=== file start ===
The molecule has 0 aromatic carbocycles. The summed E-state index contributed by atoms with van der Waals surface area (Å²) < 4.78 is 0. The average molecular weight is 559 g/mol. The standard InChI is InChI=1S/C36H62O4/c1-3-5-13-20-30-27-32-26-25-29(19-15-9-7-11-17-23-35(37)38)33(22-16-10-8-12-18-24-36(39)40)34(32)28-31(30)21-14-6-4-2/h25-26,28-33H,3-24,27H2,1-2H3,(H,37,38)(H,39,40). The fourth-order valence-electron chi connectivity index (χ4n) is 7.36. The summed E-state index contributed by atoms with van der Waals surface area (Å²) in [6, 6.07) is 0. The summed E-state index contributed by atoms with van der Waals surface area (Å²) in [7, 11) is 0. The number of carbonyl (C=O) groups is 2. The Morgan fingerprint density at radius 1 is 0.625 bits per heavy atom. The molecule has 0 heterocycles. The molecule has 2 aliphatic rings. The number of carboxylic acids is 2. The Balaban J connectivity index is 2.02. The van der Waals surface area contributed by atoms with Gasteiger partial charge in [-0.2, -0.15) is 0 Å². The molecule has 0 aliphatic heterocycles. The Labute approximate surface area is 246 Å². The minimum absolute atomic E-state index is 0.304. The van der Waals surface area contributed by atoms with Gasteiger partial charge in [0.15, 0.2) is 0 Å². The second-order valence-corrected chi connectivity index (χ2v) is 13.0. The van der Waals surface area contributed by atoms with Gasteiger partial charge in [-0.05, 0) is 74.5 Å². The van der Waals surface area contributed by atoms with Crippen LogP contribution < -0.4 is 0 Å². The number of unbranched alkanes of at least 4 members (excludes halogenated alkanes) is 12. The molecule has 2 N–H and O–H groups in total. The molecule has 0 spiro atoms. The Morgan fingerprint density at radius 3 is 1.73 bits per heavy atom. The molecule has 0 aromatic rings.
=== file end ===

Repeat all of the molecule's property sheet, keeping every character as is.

The molecule has 0 aromatic carbocycles. The summed E-state index contributed by atoms with van der Waals surface area (Å²) < 4.78 is 0. The average molecular weight is 559 g/mol. The standard InChI is InChI=1S/C36H62O4/c1-3-5-13-20-30-27-32-26-25-29(19-15-9-7-11-17-23-35(37)38)33(22-16-10-8-12-18-24-36(39)40)34(32)28-31(30)21-14-6-4-2/h25-26,28-33H,3-24,27H2,1-2H3,(H,37,38)(H,39,40). The fourth-order valence-electron chi connectivity index (χ4n) is 7.36. The summed E-state index contributed by atoms with van der Waals surface area (Å²) in [6, 6.07) is 0. The summed E-state index contributed by atoms with van der Waals surface area (Å²) in [7, 11) is 0. The number of carbonyl (C=O) groups is 2. The Morgan fingerprint density at radius 1 is 0.625 bits per heavy atom. The molecule has 0 heterocycles. The molecule has 2 aliphatic rings. The number of carboxylic acids is 2. The Balaban J connectivity index is 2.02. The van der Waals surface area contributed by atoms with Gasteiger partial charge in [-0.2, -0.15) is 0 Å². The molecule has 0 aliphatic heterocycles. The Labute approximate surface area is 246 Å². The minimum absolute atomic E-state index is 0.304. The van der Waals surface area contributed by atoms with Gasteiger partial charge in [0.15, 0.2) is 0 Å². The second-order valence-corrected chi connectivity index (χ2v) is 13.0. The van der Waals surface area contributed by atoms with Gasteiger partial charge in [-0.05, 0) is 74.5 Å². The van der Waals surface area contributed by atoms with Crippen LogP contribution < -0.4 is 0 Å². The number of unbranched alkanes of at least 4 members (excludes halogenated alkanes) is 12. The molecule has 2 N–H and O–H groups in total. The molecule has 0 spiro atoms. The Morgan fingerprint density at radius 3 is 1.73 bits per heavy atom. The molecule has 0 aromatic rings.